The Good Word of Sprout

Location: Chicago, Illinois, United States

Sunday, April 29, 2007

The Next Unassisted Triple Play

It is 2018. I am watching the Cleveland Indians versus the Houston Astros on ESPN 13 (El Trece), in Virtual Experience. I am positioned as the second base umpire. The Astros are up 3-2 and batting. There are runners on first and second and no outs. The count on the batter is 1 and 2. I am two thirds of the way through a hot dog with no condiments, which are no good in Virtual Experience. Their rival, Tangent Experience, has great condiments, but the hot dog has parts that taste like Pigeon.

The sky flicks blue to red, and my hot dog disappears. My wife has rung the Virtual Doorbell.

I told the Virtual guy that I wanted to keep my concessions during doorbell rings. "Just the sky," I told him. I mute the game.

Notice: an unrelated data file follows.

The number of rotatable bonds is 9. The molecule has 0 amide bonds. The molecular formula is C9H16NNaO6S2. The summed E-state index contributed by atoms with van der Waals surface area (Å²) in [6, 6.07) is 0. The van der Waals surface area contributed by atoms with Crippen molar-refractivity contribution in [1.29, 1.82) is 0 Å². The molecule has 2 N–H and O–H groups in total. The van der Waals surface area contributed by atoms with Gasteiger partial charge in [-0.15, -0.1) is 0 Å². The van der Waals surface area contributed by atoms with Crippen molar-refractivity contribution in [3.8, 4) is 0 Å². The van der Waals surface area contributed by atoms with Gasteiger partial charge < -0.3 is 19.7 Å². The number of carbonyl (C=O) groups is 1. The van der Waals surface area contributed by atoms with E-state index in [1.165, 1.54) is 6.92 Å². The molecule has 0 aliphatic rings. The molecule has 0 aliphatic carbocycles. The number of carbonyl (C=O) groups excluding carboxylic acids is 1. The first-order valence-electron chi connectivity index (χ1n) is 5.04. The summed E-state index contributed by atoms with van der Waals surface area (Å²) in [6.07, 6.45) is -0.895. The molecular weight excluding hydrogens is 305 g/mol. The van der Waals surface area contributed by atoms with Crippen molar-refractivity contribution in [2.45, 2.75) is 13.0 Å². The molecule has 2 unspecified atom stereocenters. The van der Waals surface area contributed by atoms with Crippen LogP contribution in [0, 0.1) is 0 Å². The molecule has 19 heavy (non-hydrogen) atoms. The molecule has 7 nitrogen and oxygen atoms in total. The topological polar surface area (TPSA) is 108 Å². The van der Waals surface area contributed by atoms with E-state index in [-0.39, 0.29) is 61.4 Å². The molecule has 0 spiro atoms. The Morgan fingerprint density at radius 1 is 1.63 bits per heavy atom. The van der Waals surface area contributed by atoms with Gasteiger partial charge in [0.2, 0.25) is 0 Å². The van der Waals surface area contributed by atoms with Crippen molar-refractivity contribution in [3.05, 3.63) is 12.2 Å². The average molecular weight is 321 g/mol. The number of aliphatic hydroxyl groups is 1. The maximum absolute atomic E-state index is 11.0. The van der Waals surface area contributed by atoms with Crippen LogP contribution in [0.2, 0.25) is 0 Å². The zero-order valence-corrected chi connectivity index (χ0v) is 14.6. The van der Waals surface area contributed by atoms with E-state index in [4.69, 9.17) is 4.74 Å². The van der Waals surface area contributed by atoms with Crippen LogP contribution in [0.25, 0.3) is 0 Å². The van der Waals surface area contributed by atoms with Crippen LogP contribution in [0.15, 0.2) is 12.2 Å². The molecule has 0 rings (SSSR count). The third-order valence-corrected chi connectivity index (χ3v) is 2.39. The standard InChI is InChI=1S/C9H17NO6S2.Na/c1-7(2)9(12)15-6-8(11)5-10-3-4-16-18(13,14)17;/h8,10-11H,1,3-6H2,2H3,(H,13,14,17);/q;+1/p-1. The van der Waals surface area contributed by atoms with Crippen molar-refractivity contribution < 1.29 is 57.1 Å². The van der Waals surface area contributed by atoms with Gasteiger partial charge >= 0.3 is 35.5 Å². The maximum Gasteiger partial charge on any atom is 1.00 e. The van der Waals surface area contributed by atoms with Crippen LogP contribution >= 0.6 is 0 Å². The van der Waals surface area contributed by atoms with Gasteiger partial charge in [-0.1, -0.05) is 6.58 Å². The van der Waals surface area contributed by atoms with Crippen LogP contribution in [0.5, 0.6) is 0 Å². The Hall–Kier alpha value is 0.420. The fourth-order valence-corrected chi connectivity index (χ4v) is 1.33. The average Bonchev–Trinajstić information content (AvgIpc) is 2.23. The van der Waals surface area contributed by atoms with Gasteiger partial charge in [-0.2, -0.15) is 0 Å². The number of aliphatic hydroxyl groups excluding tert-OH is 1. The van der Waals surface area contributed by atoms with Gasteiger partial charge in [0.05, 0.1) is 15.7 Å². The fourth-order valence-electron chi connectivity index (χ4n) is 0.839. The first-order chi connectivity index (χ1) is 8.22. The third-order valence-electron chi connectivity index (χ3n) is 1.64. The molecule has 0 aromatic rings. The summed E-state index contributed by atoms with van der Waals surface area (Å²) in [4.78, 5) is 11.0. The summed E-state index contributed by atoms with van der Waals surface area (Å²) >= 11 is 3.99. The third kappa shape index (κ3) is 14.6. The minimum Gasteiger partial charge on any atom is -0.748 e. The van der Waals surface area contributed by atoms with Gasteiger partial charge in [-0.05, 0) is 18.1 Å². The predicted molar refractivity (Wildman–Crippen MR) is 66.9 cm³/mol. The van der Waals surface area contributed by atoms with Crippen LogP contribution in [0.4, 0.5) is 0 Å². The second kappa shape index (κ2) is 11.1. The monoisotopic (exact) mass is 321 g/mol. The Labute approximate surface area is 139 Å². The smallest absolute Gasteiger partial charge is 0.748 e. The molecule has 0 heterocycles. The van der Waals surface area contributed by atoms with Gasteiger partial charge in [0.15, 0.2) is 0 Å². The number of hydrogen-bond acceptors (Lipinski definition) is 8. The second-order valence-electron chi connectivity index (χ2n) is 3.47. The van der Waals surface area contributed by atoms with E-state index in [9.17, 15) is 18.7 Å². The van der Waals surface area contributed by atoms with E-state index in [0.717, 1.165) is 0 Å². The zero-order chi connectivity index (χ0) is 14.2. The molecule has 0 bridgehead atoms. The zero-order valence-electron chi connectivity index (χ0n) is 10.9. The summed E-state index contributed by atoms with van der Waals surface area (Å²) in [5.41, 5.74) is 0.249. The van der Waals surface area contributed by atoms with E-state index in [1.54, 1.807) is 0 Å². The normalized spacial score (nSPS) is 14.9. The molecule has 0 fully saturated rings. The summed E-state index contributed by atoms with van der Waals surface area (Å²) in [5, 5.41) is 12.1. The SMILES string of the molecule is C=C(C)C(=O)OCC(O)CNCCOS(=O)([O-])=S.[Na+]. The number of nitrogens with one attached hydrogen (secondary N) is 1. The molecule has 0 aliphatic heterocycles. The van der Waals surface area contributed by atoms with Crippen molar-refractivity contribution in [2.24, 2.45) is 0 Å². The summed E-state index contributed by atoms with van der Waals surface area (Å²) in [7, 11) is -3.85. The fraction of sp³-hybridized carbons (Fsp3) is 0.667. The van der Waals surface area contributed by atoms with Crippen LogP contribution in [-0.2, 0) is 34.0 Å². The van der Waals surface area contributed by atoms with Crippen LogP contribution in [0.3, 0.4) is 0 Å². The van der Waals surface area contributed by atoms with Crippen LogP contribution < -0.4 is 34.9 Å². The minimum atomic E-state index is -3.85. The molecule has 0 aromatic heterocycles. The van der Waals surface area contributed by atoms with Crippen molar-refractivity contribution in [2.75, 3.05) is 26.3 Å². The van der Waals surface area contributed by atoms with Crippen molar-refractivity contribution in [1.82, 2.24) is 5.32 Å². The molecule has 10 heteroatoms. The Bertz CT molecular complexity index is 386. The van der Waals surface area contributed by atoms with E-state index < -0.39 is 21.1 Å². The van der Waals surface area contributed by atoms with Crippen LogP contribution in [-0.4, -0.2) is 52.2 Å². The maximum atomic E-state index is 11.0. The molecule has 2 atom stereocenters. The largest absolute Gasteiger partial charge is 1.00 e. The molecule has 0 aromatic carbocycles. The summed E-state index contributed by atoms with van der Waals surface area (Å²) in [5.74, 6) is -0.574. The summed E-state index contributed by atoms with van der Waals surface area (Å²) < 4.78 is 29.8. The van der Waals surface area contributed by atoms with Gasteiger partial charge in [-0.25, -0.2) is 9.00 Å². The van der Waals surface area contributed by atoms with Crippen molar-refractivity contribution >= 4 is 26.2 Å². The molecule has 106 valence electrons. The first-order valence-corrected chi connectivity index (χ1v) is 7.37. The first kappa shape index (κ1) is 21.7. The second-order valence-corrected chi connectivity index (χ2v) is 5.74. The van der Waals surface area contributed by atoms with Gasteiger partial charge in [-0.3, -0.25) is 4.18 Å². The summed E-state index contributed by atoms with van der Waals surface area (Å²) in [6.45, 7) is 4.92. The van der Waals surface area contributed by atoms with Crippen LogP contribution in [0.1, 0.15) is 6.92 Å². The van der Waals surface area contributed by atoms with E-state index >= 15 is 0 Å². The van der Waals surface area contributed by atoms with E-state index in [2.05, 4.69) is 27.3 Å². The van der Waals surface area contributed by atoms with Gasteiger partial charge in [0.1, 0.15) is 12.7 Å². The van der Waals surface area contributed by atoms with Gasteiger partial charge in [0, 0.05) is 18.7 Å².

"Honeydew," she says (god knows why), "can you check for imperfections in this leather?"

I think: Fuck, check for imperfections. It's fucking hard to check for imperfections. Ah, well...

I turn Virtual Experience off. The back of my brain tingles. I get up off the couch and go into the kitchen, which is not hard because the couch is in the kitchen. A roach runs across the apartment floor. I pull a rubber band off of one of the rubber band hooks, and, without thinking (right before my brain thinks, "Don't think!"), I shoot the roach dead.

They still make rubber bands like they used to.

"Honeydew," comes a call from the bedroom.

In the baseball game, now broadcast in Regular Experience, the Astros batter lines a shot through the cranium of the Cleveland pitcher. CRACK-sploosh! The shortstop picks the pinkish ball out of the air and steps on second, the runner just a few feet off the base, agape at the mound and the headless man next to it. The shortstop walks over to the runner near first, who is slouched with his hands on his knees. The shortstop tags him.

It was an unassisted triple play. The first since 2007.

Friday, April 27, 2007

Truth equals 1